Well hello there! Welcome to my fifth annual Top 50 NBA Players Countdown! In case you are new here, or if you haven’t heard what will be different this time around, allow me to explain!
(That third exclamation point was not necessary)
Typically how this works is in the days leading up to the NBA season, I release a countdown of the Top 50 players currently playing in the National Basketball Association. This year I decided that it was time to remix this idea, expand the pool of players, broaden my horizons, and give myself an excuse to watch a bunch of old games on YouTube.
This time around I’ll be counting down the Top 50 NBA Players of the 2000’s (this means we’re looking at a seventeen season sample size that goes from the 1999-00 season all the way through the 2015-16 season). I’ve detailed the criteria I used to make this awfully long list. If you want to check it out, you can do so by clicking here.
17 years, 17 quality, 13 All-Stars … 9 Top Ten MVP Finishes (’02-’07, ’09-’11), 12-time All-NBA (’01-’12), ’07 NBA MVP, ’11 NBA Finals MVP … Best player on one NBA Champion (’11 Mavericks), Best player on one runner-up (’06 Mavericks) … Leader: Player Efficiency Rating (1x) … Playoff Averages: 25-10-3, 46% FG, 37% 3PT, 89% FT (145 Games) … ’11 NBA Finals: 26-10-2, 42% FG, 37% 3PT, 98% FT (6 Games)
Overall Averages: 22.5 points, 8.0 rebounds, 2.6 assists, 35.8 minutes, 48% FG, 16.7 FGA, 38% 3PT, 3.4 3PA, 88% FT, 6.1 FTA, 1,293 Games Played
10-Year Regular Season Peak: 24.5 points, 8.8 rebounds, 2.9 assists, 37.4 minutes, 48% FG, 17.9 FGA, 39% 3PT, 3.0 3PA, 89% FT, 7.0 FTA, 782 Games Played
Earlier this year Kareem Abdul-Jabbar made headlines when he claimed that Dirk Nowitzki was a “one-trick pony” who hadn’t had a dominant career. I don’t want to make a joke about senility, so I’ll just assume that this was one of many instances where a notable player from the past feels inclined, for whatever reason, to cut down or criticize one current player or an entire new crop of players. I’ll never understand why grumpy old-timers are so compelled to minimize today’s players (my best guesses: they’re jealous of the big contracts, the endorsements and the overall notoriety … or they’re just senile), especially on issues when they are pretty clearly in the wrong.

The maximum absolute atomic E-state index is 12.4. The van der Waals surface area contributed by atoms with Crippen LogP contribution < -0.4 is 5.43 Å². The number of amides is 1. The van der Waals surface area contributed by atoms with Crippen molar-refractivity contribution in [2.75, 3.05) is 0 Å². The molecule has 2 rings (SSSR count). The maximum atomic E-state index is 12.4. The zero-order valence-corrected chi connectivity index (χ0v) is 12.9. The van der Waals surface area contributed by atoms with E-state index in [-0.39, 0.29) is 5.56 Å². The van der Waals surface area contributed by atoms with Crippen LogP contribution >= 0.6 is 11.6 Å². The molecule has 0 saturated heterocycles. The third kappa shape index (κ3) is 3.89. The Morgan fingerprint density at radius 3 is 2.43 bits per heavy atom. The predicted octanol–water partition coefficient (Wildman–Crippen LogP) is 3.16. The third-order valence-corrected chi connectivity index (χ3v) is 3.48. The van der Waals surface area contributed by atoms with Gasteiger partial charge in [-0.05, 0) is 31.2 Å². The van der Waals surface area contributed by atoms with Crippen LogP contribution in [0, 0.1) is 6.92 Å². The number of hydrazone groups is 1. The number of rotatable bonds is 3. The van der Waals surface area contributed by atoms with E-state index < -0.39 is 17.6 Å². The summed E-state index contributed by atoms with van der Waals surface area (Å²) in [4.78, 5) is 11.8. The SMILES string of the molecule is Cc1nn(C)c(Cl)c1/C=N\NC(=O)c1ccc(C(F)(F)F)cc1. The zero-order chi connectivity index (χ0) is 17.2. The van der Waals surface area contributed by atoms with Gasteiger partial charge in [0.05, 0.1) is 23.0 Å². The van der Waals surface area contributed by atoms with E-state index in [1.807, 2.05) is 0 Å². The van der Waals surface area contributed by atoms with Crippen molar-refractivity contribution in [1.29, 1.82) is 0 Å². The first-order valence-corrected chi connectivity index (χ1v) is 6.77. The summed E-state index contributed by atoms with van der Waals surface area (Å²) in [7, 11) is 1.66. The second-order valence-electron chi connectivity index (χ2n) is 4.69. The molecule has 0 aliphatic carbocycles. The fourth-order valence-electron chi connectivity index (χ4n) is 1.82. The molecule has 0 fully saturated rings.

Now sure, an assertion that Dirk Nowitzki is not dominant does depend greatly on one person’s definition of “dominance” compared to someone else’s. Was Dirk Nowitzki dominant? I think so, but was he as dominant as Shaquille O’Neal at his peak? No, definitely not! Was Dexter a great TV show? Of course, but was it as great as Breaking Bad? No way! You see where I’m going with this? Yes, It’s all a matter of opinion and definition, but sometimes it’s not worth fighting the battle when there is a clear and logical avenue to defend the opposition. In this case, no one was arguing Dirk’s dominance over anyone else’s. Jabbar simply took a question about Dirk’s trademark one-legged fall-away jumper and started taking jabs at his legacy.
By nearly any calculation, Dirk is roughly one of the twenty best basketball players to ever live; more talented, memorable, and yes, dominant than just about anyone that has been ballin’ in the last quarter-century. It’s almost impossible to dispute it. He certainly wasn’t a perfect player … you could poke holes in his defense (average at best, though he’s rarely caught out of position off the ball) and rebounding (uninspiring compared to other great bigs of his era like Duncan, KG and Shaq, but for his career he averaged only 1.5 fewer rebounds per 100 possessions than Mr. Jabbar, who knocked Dirk for not being a quality rebounder). But focusing on what Dirk hasn’t done well makes me feel like a former pro who peaked in 1993, and I don’t like that feeling. That’s an icky feeling.
Instead we should be celebrating Dirk as the most accomplished international basketball player ever (I’m not counting Hakeem Olajuwon, Tim Duncan or Steve Nash, even though they were born internationally, since they played college basketball in the United States). He’s far and away the best shooting big man to ever live, as he leads all seven-footers in three-pointers, free throws made and free throw percentage by a considerable margin. It should also be mentioned that Dirk’s jumper is a visual masterpiece. It’s the cinematography in The Revenant. It’s Julia Roberts in Pretty Woman. It’s utterly perfect. Watching Dirk in person, in his 16th season, shoot jumpers during warm-ups before a game and drill every single one remains one of the most captivating sequences I’ve ever experienced in an NBA arena.
Aside from being a sharp-shooter, young Dirk was also a sneaky good athlete. He spent a large portion of his time on the perimeter facing the basket, beating lumbering defenders off the dribble with a quicker first step than he was ever given credit for. Some of his savvier coaches even used him as a pick and roll ball-handler well before we saw big men used like that. In that way, Dirk was a player who was well before his time. He’d put bigger defenders in spots where they weren’t remotely comfortable defending and got himself some tasty mismatches with smaller players that he could abuse on the elbows. Today, young Dirk would be the ideal small-ball center. Amazingly, only twice in the last sixteen seasons has Dirk played more Center than Power Forward.